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Astron. Astrophys. 317, 670-675 (1997)

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4. Segregation in velocity

Radial velocities and magnitudes had to be normalized before a kinematical analysis on the galaxy sample as a whole could be started. We chose the most straightforward methods, using absolute magnitudes M and velocities normalized by cluster mean velocity and velocity dispersion, i.e.:

[EQUATION]

This implies that [FORMULA] has a mean value of 0 and a standard deviation of 1 in each cluster. Normalized velocity dispersions

[EQUATION]

will be used in the following as kinematical indicators for different samples. Only galaxies brighter than M  =  [FORMULA] have been included in the following analysis, which roughly corresponds to the completeness limit of the present dataset. Choosing only objects brighter than M  = -19 also excludes dwarf galaxies, which could contaminate fainter samples (Binggeli et al. 1988).

4.1. Dependence on galaxy types

First, we looked at differences in the kinematical behaviour of galaxies depending on their morphology. It can be seen in Fig. 1 that there is a continuous trend of the velocity dispersion to increase from early to late galaxy types. Velocity dispersions have been computed with a biweight estimator of scale (Beers et al. 1990), which has shown to be superior when only few objects are involved. Error bars come from a bootstrapping calculation with 1000 iterations. Between E and S galaxy types a rise in the velocity dispersion of 30% can be observed. The hypothesis that E-galaxies have the same velocity dispersion as S0-galaxies cannot be excluded by an F-test (17% likelihood). The same is true for the difference between S0 and S-galaxies (23% likelihood of same underlying distribution), while the difference between E and S-galaxies is significant at a level of 3%.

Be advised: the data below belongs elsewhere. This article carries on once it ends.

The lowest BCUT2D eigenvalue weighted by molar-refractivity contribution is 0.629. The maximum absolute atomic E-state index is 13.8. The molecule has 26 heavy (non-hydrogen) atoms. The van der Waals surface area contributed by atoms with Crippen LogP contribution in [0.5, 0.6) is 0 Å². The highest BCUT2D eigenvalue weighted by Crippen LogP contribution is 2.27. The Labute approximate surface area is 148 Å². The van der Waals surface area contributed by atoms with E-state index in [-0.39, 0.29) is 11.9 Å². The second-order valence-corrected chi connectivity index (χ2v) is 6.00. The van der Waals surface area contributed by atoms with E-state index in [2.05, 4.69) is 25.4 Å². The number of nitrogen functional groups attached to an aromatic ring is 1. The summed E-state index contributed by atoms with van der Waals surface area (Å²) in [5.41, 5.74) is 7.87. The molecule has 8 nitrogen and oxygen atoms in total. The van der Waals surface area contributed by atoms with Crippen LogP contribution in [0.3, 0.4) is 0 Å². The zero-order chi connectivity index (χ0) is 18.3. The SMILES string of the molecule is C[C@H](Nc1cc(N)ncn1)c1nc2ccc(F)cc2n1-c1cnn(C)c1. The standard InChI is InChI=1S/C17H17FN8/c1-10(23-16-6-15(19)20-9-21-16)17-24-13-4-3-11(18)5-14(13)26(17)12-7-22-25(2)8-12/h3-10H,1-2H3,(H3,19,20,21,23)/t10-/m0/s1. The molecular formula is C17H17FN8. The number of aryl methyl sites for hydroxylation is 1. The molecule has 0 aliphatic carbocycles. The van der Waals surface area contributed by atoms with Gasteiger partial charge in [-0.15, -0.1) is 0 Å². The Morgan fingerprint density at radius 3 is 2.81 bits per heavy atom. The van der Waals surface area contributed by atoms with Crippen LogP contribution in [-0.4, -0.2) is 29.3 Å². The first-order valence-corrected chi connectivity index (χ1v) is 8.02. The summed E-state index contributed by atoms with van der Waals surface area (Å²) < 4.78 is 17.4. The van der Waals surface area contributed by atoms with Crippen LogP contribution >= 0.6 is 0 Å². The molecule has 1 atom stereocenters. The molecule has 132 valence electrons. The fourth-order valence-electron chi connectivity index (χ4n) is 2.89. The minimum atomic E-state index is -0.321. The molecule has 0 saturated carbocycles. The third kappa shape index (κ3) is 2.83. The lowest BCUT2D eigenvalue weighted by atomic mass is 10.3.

[FIGURE] Fig. 1. Velocity dispersion for galaxies of different morphological classes.

4.2. Dependence on galaxy luminosity

In the present sample of galaxy clusters there are clear signs of velocity dispersion dependence on absolute magnitude for galaxies brighter than [FORMULA], as can be seen in Fig. 2. Again, velocity dispersions have been computed with a biweight estimator of scale and error bars come from bootstrapping with 1000 repetitions. Bin limits were set every 0.5 mag between [FORMULA] and [FORMULA], taking the biweight mean value [FORMULA] in each bin as the x-position instead of the bin center. Further dividing the sample into galaxies of different types reveals that mainly the most luminous early type galaxies are responsible for the lower velocity dispersion. However, there is a general tendency of ellipticals to have lower dispersions than spirals also at the faint end. Former effect cannot be due exclusively to the existence of D/cD galaxies residing in the bottom of the potential well, because only 4 of the clusters are given a Bautz-Morgan type I (Abell et al. 1989). Another hint is that there are no E-galaxies with normalized velocities larger than 1.2 down to [FORMULA], while 6 or 7 would be expected from a normal distribution with [FORMULA] = 1. No clear indication about the kinematical status of S0 galaxies was found. It is widely known that there is considerable danger of confusion while classifying S0 galaxies as an intermediate class between E and S (Bender 1992). This uncertainty in the morphological classification, together with the low number of S0 galaxies brighter than [FORMULA] in our sample, makes it difficult to state about the presence of luminosity segregation in this class. It seems that the brightest S0 galaxies lie very close to the kinematical center of the cluster, indicating that these galaxies have been residing in the centers of clusters for long periods of time. On the other side, no signs of velocity dispersion changes with luminosity can be seen for E or S0 galaxies fainter than [FORMULA]. This can be explained by the fact that the time-scale for dynamical friction exceeds the Hubble time when galaxies of luminosity lower than L [FORMULA] are involved (Sarazin 1988).
As can be seen in Fig. 2, there is a deviating galaxy with [FORMULA] and [FORMULA], which was classified as S by Nilson (1973). Inspection of the corresponding photographic plate reveals that the object is of peculiar nature, possibly interacting with its neighbours. Its morphological type is given as uncertain in several other catalogues, ranging between S0 and Scd.

[FIGURE] Fig. 2. Velocity dispersions for galaxies of different absolute magnitudes.
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© European Southern Observatory (ESO) 1997

Online publication: July 8, 1998
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